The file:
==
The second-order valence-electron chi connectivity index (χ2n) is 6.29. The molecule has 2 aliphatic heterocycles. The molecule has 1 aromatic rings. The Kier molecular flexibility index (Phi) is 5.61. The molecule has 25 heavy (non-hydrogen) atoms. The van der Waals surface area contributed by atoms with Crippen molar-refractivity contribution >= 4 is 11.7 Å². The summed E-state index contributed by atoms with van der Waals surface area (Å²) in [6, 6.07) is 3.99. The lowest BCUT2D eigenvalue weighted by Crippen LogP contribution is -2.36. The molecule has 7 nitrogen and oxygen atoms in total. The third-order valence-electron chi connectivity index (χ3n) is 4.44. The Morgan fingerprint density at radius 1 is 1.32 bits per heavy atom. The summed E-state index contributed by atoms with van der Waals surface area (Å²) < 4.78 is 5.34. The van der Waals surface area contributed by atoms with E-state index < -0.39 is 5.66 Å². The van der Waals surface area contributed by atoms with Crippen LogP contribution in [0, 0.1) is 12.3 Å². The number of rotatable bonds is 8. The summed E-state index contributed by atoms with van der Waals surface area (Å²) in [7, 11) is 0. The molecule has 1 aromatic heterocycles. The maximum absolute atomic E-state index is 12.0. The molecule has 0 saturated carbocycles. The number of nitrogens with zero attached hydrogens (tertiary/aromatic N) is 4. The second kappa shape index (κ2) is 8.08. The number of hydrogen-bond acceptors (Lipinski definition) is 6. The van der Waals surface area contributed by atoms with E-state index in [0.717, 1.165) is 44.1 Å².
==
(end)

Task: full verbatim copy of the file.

The second-order valence-electron chi connectivity index (χ2n) is 6.29. The molecule has 2 aliphatic heterocycles. The molecule has 1 aromatic rings. The Kier molecular flexibility index (Phi) is 5.61. The molecule has 25 heavy (non-hydrogen) atoms. The van der Waals surface area contributed by atoms with Crippen molar-refractivity contribution >= 4 is 11.7 Å². The summed E-state index contributed by atoms with van der Waals surface area (Å²) in [6, 6.07) is 3.99. The lowest BCUT2D eigenvalue weighted by Crippen LogP contribution is -2.36. The molecule has 7 nitrogen and oxygen atoms in total. The third-order valence-electron chi connectivity index (χ3n) is 4.44. The Morgan fingerprint density at radius 1 is 1.32 bits per heavy atom. The summed E-state index contributed by atoms with van der Waals surface area (Å²) < 4.78 is 5.34. The van der Waals surface area contributed by atoms with E-state index < -0.39 is 5.66 Å². The van der Waals surface area contributed by atoms with Crippen LogP contribution in [0, 0.1) is 12.3 Å². The number of rotatable bonds is 8. The summed E-state index contributed by atoms with van der Waals surface area (Å²) in [7, 11) is 0. The molecule has 1 aromatic heterocycles. The maximum absolute atomic E-state index is 12.0. The molecule has 0 saturated carbocycles. The number of nitrogens with zero attached hydrogens (tertiary/aromatic N) is 4. The second kappa shape index (κ2) is 8.08. The number of hydrogen-bond acceptors (Lipinski definition) is 6. The van der Waals surface area contributed by atoms with E-state index in [0.717, 1.165) is 44.1 Å².